The nature of the dining conversation, as it perfectly captures the feel of the original movie. Dean being as salacious as Mr. Brown (played by Tarantino himself) talking about women, Sam bitching about the WiFi is Mr. White moaning about some girl’s phone number, which irks Joe into taking his phone. Mary trying to call the meeting to order (Joe Cabot), while Cas mostly just looks confused.
Crowley riding to the rescue for the Winchesters. His reluctance to admit he actually likes them, and wants them alive, while he stands there dithering over what to say to Ramiel.
Castiel telling the brothers he loves them. and urging them to leave. Dean’s acknowledgment that Cas is family and they’re not leaving a brother behind.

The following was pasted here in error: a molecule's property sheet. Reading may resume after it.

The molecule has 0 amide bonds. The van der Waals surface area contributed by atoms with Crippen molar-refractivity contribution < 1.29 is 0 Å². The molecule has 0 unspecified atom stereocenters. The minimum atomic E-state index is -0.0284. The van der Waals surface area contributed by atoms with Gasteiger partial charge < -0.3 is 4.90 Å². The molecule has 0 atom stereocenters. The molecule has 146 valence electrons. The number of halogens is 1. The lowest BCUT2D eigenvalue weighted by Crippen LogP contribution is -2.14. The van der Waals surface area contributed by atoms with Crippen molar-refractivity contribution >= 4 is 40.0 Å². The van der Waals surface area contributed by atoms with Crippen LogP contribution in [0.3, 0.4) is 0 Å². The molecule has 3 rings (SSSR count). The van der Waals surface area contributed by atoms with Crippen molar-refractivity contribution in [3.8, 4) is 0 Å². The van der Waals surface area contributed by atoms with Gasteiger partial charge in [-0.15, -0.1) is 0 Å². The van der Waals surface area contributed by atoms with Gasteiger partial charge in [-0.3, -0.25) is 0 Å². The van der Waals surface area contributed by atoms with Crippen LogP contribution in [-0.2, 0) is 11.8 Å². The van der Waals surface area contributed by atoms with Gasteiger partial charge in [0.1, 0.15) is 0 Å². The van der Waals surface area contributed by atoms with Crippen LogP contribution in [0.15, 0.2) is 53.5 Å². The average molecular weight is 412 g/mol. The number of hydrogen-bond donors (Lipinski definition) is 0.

I wonder if and what Dean suspects about Mary.
Did anyone else want to slap the soul right out of Mr. Ketch’s body for not giving Mary all the intelligence she needed to complete her mission. Did anyone get the impression that certain information was deliberately withheld from her? And why do the BMOL need the Colt? Is it for the Nephilim?
Introducing the Colt again.
Here’s to the hope that the rest of the season is this good.